PrestoPundit

Archive for June, 2005

Posted by PrestoPundit on 06/30/2005

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THOMAS SOWELL IS 75

Posted by PrestoPundit on 06/30/2005

Happy Birthday to a great man. Dr. Sowell takes a look back.

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David Souter gets a personal helping of Kelo v. New London

Posted by PrestoPundit on 06/29/2005

A New Hampshire town will consider the eminent domain condemnation of David Souter’s house.

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The Sins of the Fed

Posted by PrestoPundit on 06/28/2005

Stephen Roach — chief economist at Morgan Stanley — on Alan Greenspan’s Original Sin. Quotable:

The problem with an activist central bank is that decision makers in the real economy — consumers and businesspeople alike — mistake the Fed’s point of view for strategic advice. And so do financial market participants. After hearing the Fed pound the table, consumers feel left out if they don’t spend their housing equity. Business managers felt equally deprived in the late 1990s if their companies didn’t achieve the dotcom-type valuations in the stock market that Chairman Greenspan insisted in the late 1990s and even early 2000 were well grounded in a once-in-a-century productivity miracle. The resulting overhang of excess IT spending was a direct outgrowth of this perceived deprivation. Needless to say, when investors and financial speculators saw the equity train leave the station and the Fed condone the high growth of a productivity-led economy by leaving interest rates low, they saw no reason to believe that a bubble was about to burst. When consumers hear from a Fed chairman that it makes little sense to take on fixed rate debt, they rush to floating rate instruments; not by coincidence, the adjustable rate portion of newly originated mortgage debt shot up in the immediate aftermath of Chairman Greenspan’s comments on consumer indebtedness. And should asset-dependent, saving-short, overly indebted American consumers feel at risk if the Fed assures them that there is no housing bubble — that the asset-based underpinnings of their decision making are well grounded? A record consumption share in the US economy — 71% of GDP since 2002 versus a 67% norm over the 1975 to 2000 period — speaks for itself.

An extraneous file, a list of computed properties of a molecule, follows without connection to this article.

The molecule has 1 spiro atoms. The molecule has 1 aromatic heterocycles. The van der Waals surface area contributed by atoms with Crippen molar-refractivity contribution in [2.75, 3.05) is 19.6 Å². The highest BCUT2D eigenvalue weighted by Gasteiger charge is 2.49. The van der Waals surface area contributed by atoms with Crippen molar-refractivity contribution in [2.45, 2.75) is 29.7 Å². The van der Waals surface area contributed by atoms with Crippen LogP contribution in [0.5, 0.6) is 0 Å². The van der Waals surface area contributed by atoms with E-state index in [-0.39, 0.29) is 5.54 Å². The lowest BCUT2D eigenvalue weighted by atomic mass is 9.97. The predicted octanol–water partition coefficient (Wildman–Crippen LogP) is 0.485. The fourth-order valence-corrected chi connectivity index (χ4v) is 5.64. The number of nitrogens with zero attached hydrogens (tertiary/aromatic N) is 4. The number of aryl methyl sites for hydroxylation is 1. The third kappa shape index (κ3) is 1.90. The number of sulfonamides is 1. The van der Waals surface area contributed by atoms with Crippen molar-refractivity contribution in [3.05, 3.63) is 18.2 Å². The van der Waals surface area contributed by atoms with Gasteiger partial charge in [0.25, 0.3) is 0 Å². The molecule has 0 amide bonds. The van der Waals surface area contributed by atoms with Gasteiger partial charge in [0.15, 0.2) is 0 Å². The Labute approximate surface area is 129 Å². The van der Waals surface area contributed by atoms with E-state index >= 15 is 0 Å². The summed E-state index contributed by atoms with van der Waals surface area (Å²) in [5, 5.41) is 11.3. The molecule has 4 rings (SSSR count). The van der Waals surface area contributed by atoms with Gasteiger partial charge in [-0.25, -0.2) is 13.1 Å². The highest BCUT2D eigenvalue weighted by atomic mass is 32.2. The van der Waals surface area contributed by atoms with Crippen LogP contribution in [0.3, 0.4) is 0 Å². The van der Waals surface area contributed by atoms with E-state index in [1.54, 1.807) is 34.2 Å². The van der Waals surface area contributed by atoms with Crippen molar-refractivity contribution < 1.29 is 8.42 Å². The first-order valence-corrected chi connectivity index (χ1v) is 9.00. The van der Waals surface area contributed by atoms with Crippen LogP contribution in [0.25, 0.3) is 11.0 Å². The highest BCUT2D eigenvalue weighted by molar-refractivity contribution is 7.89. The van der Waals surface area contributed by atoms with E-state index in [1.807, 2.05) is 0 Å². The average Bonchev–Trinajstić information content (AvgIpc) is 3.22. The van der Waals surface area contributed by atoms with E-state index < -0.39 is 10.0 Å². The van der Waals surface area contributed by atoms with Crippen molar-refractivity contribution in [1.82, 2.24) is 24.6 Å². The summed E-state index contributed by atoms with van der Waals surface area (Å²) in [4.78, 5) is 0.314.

The rhetorical flourishes of America’s central bankers have dug the US economy — and by definition, a US-centric global economy — into a deep hole. To this very day, the Fed has never confessed to the Original Sin of condoning the equity bubble. On the contrary, Greenspan & Company have been on the defensive ever since by dismissing the increasingly dangerous repercussions of the original post-bubble shakeout. Far from playing the role of the tough guy that is required of independent central bankers, the Fed has become an advocate of the easy money of a powerful liquidity cycle. One bubble has since begotten another — from equities to bonds to fixed income spread products (i.e., emerging market and high-yield debt) to property. And financial markets have gone along for the ride — not just in the US but also around the world as global investors and foreign central banks have rushed with reckless abandon to finance America’s record current-account deficit.

The day is close at hand when US monetary policy must get real. At a minimum, that will require a normalization of real interest rates. Given the excesses that now exist, it may even require a federal funds rate that needs to move into the restrictive zone — possibly as high as 5.5%. Yes, this would cause an outcry — perhaps similar to that which occurred in the spring of 1997 on the occasion of the Original Sin. But in the end, there may be no other choice. Fedspeak has taken us into the greatest moral hazard dilemma of all — how to wean an asset-dependent system from unsustainably low real interest rates without bringing the entire House of Cards down. The longer the Fed waits, the more perilous the exit strategy.

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Weintraub on Kelo v. New London — and California

Posted by PrestoPundit on 06/28/2005

“Court: OK to take from the poor, give to the rich”

The court ruled last week that the government can take one person’s property and transfer it to another for no greater purpose than to spur economic development and boost tax revenues.

This expansion of the concept of eminent domain ought to unite once and for all the political spectrum around the fact that economic freedom is not reserved only for the rich.

In fact, the history of government takings of private property shows that most often it takes from the poor, or the weak, and gives to the rich and the powerful. And the Supreme Court has just made that even easier.

In Kelo v. New London, the court, in a 5-4 ruling, said it was lawful for the city of New London, Conn., to force Susette Kelo and her neighbors to sell their modest but well-kept waterfront homes as part of an economic development project.

Their land will be turned over to a private development corporation to build a hotel, condominiums and an office building to complement a new Pfizer Pharmaceuticals plant recently built nearby.